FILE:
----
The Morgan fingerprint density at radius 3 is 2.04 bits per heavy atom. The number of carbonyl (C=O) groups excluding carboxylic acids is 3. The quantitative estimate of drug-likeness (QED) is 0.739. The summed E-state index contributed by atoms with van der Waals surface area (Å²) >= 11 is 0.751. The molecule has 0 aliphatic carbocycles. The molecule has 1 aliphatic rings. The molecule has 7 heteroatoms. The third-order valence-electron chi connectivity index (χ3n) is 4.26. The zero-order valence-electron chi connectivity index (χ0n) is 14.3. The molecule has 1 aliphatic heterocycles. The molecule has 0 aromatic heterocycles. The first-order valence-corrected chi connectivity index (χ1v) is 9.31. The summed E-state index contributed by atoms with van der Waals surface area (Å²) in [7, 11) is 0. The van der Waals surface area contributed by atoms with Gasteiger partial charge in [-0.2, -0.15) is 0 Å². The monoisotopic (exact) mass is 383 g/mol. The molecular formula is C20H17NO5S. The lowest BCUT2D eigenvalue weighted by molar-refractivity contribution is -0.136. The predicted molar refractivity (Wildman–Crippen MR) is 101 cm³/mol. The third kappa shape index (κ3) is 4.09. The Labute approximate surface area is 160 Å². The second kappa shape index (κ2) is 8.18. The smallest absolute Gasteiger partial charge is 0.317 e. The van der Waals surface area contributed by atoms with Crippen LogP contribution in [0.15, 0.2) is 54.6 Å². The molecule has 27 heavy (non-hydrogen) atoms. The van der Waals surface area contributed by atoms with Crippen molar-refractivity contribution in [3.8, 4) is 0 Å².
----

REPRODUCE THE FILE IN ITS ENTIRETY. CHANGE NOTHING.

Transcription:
The Morgan fingerprint density at radius 3 is 2.04 bits per heavy atom. The number of carbonyl (C=O) groups excluding carboxylic acids is 3. The quantitative estimate of drug-likeness (QED) is 0.739. The summed E-state index contributed by atoms with van der Waals surface area (Å²) >= 11 is 0.751. The molecule has 0 aliphatic carbocycles. The molecule has 1 aliphatic rings. The molecule has 7 heteroatoms. The third-order valence-electron chi connectivity index (χ3n) is 4.26. The zero-order valence-electron chi connectivity index (χ0n) is 14.3. The molecule has 1 aliphatic heterocycles. The molecule has 0 aromatic heterocycles. The first-order valence-corrected chi connectivity index (χ1v) is 9.31. The summed E-state index contributed by atoms with van der Waals surface area (Å²) in [7, 11) is 0. The van der Waals surface area contributed by atoms with Gasteiger partial charge in [-0.2, -0.15) is 0 Å². The monoisotopic (exact) mass is 383 g/mol. The molecular formula is C20H17NO5S. The lowest BCUT2D eigenvalue weighted by molar-refractivity contribution is -0.136. The predicted molar refractivity (Wildman–Crippen MR) is 101 cm³/mol. The third kappa shape index (κ3) is 4.09. The Labute approximate surface area is 160 Å². The second kappa shape index (κ2) is 8.18. The smallest absolute Gasteiger partial charge is 0.317 e. The van der Waals surface area contributed by atoms with Crippen LogP contribution in [0.15, 0.2) is 54.6 Å². The molecule has 27 heavy (non-hydrogen) atoms. The van der Waals surface area contributed by atoms with Crippen molar-refractivity contribution in [3.8, 4) is 0 Å².